As I was working on a recent archiving project for a global brewery company, I was asked this question and I thought I would share on this blog which one is the better way (if there is a better way).
1. Archive is needed to reduce data volume for tables CE1xxxx, CE2xxxxx, and CE3xxxxx.
2. COPAA_xxxx and COPAB_xxxx are the archiving objects to use.
3. Data from COPAA_xxxx have to be archived first before those from COPAB_xxxxx.
4. You archive by company code and by period if COPAA_xxxx and COPAB_xxxx uses multiple company codes.
In theory, you can archive by company code. As shown in the screenshot below, the fields for ‘Company Code’ and ‘Controlling Area’ are in variants to archive COPAA_xxxx and COPAB_xxxx.
If you look at archiving program RK4Axxxx_WRI for COPAA_xxxx or RK4Bxxxx_WRI for COPAB_xxxx, there is no condition on company code in WHERE clause, only the period is tested.
Company code is only used when a test is done for a segment (i.e. table CE4xxxx linked to COPAC_xxxx object).
Let’s take a closer look at the number of records
Suppose you have 5 company codes with similar volume of data (i.e. 1 000 000 record for each company code):
If you archive for all the 5 company codes, the archiving job will read CE1xxxx and CE3xxxx tables only once for all company codes. Therefore, you will only have read 5 000 000 records.
1. If you archive by company code, the archiving job will read CE1xxxx and CE3xxxx tables for each company code. More details of the job breakdown below:
• 1st company code, you will read 5 000 000 records
• 2nd company code, you will read 4 000 000 records
• 3rd company code, you will read 3 000 000 records
• 4th company code, you will read 2 000 000 records
• 5th company code, you will read 1 000 000 records
In total, you will have read 15 000 000 records.
You can see that the number of records to archive is multiplied by 3 when you set the archiving job by company code.
So how much time will that take?
This formula is probably the best way to show you:
n= number of company codes
Company code (n) Times longer to archive if by company code
1 Equal time to ALL company codes archiving job
2 1.5 times longer
3 2 times longer
4 2.5 times longer
5 3 times longer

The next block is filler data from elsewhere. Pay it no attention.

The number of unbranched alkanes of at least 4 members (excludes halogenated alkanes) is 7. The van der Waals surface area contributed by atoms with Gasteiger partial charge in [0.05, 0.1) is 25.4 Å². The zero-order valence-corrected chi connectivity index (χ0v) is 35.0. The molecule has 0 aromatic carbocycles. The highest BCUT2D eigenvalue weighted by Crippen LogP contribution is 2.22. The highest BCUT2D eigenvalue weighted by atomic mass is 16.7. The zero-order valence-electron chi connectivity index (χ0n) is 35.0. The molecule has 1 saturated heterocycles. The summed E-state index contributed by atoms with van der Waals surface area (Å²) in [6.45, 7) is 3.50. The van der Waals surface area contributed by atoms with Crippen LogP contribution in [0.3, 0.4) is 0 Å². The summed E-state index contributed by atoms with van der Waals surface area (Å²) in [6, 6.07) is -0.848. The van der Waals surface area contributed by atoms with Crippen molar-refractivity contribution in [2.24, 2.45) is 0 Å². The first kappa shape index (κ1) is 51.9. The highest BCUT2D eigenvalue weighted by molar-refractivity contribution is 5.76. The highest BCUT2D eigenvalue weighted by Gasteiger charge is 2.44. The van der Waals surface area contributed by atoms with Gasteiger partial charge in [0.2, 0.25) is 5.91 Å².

10 5.5 times longer
20 10.5 times longer
Based on the table breakdown above, it will not take you long to archive by company code if there are few company codes.
You can archive by company code if you have a few company codes and obtain optimized performances.
But with a lot of company codes, archiving performances will be better optimized if you archive all company codes together.
The answer to the question
In the case of my recent project and based on the above, we decided to archive company codes all together.
On the other hand, profitability analysis is key in transfer pricing, and transfer pricing is a hot topic (see BEPS topic in OECD as an example.). So you may want to segregate your archive job by company code, regardless of the additional running time.
Every solution is fine as long as the organisation makes an informed decision.
In all cases, whether you archive by ‘Controlling Area’ or by “’Controlling Area/company code’, the archiving process may end up quite complex for a large organization.
We use the TJC Archiving Sessions Cockpit (ASC) to get archiving done without burden. Below is a typical setup for this certified SAP add-on:
In ASC (Archiving Session Cockpit) software from TJC, if you archive all company codes together you will not need to define a specific archiving area for COPAA_xxxx and COPAB_xxxx object.
If you archive by company code (example company codes EX1 and EX2), you will archiving area EX1 and EX2 in /TJC/CP0 transaction:
Then in transaction /TJC/P06, you link your controlling area xxxx and company code EX1 or EX2 respectively to archiving area EX1 or EX2.
Then you define in /TJC/C02 and /TJC/C04 transactions archiving rules, for each archiving area:
ASC creates automatically variants to archive COPAA_xxxx and COPAB_xxxx:
You can see “Archiving Session Note” filled by defined Area EX1 and considered archived period.